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Despite instances of slower economic growth, the employment market in Asia remained broadly positive in the second quarter (Q2) of 2016, with year-on-year demand for HR professionals up by 19%. This was in part due to the HR professionals’ mandate of creating innovative strategies to retain talent in a candidate-short market.
Across Asia, overall demand for accounting and finance professionals was up by 10% in Q2 2016, although this was not the case in Malaysia, which saw a 19% dip in jobs ads for the sector. This dip was attributed to the stabilisation of the shared services industry, with minimal expansion plans on the horizon, in Robert Walters’ Asia Job Index Q2 2016.
Across sectors, Malaysia saw a 5% dip in job advertisements when compared to the same period one year ago. However, Sally Raj, managing director of Robert Walters, noted this did not come as a surprise.
“As Malaysia is a commodity-driven economy, the contraction in the oil and gas industry has had a knock-on effect on other sectors. This resulted in companies scaling back expansion plans and candidates were more careful in making a move,” she explained.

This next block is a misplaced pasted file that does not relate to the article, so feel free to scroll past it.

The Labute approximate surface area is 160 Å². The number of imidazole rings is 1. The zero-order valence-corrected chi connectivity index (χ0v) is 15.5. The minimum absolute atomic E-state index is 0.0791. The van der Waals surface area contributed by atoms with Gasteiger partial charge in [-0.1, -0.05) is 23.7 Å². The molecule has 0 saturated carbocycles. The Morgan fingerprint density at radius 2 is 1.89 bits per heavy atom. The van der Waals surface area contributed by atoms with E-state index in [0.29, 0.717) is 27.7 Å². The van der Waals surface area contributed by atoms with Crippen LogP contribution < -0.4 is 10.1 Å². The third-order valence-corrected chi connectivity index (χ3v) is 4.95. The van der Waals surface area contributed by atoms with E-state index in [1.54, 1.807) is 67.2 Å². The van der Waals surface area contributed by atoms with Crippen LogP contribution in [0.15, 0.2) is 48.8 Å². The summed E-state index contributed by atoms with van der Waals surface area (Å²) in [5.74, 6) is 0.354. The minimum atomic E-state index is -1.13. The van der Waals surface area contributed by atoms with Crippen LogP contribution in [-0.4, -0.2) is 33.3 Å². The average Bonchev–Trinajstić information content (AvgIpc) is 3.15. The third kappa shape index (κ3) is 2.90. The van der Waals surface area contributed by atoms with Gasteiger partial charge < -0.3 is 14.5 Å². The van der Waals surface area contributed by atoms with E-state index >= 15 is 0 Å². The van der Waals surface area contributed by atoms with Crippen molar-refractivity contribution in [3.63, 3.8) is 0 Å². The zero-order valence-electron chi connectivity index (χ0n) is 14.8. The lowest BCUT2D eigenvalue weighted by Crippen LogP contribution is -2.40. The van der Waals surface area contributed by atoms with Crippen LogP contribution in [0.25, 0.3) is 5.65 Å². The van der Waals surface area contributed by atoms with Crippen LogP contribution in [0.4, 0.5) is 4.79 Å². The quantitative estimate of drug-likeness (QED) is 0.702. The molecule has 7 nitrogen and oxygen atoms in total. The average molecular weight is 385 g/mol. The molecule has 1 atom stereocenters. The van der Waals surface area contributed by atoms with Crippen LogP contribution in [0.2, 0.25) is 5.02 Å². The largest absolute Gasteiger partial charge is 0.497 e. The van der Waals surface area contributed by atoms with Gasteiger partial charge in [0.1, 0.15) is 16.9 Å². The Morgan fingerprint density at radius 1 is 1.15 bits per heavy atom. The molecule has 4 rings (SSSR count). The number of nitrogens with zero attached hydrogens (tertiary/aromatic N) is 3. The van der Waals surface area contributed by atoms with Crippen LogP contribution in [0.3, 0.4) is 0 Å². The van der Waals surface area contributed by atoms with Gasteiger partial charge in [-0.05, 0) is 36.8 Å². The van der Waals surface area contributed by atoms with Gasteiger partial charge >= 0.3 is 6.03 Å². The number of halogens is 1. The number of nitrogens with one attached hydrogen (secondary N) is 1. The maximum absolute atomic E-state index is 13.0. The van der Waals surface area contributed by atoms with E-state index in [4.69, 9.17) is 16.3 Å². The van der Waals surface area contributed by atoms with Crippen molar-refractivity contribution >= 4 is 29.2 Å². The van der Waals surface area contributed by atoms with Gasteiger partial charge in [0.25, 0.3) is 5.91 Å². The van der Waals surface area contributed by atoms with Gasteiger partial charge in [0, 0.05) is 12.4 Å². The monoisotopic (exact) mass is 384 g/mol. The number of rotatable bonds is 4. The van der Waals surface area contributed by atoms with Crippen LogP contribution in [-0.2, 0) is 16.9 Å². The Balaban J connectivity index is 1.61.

On the bright side, there was a rise in global and regional merchandising and purchasing roles, as more companies centralised their procurement function in Malaysia to achieve cost efficiencies.
Similarly, the lower cost of conducting business, owing to the weak Ringgit, could attract foreign investment and generate employment opportunities.
Professionals with specialised skills, particularly in compliance, risk and strategy transformation, will remain sought after, noted Raj.
Singapore outlook: Regional hub position creates job creation
As Singapore continues to solidify its position as a technology hub, IT professionals remained highly sought after, with job volumes up 19% year-on-year. Along with an increase in cyber security, project and programme management roles, there were also more technical sales opportunities.
Marketing professionals also proved to be in demand with a year-on-year growth in job ads of 19%.
The overall annual growth in job advertisements was pegged 6% for Q2 2016, which Toby Fowlston, managing director of Robert Walters in Southeast Asia, put down to the nation’s recruitment sentiment.
“Despite a slowdown in export and investment, the growth in tourism and increased public spending on major infrastructure projects drove hiring in engineering, as well as corporate functions such as finance and marketing,” he said.
He added that with Southeast Asia remaining a key growth area for many multinational corporations, Singapore will continue to be a gateway to companies looking to enter and expand in the region. “Recent global events might also prompt more overseas Singaporeans to look for opportunities back home,” he said.
The hardest hit in Singapore were administrative jobs, down by 24%, as a result of companies offshoring lower-level administrative roles to cheaper locations, leading to fewer new headcount positions.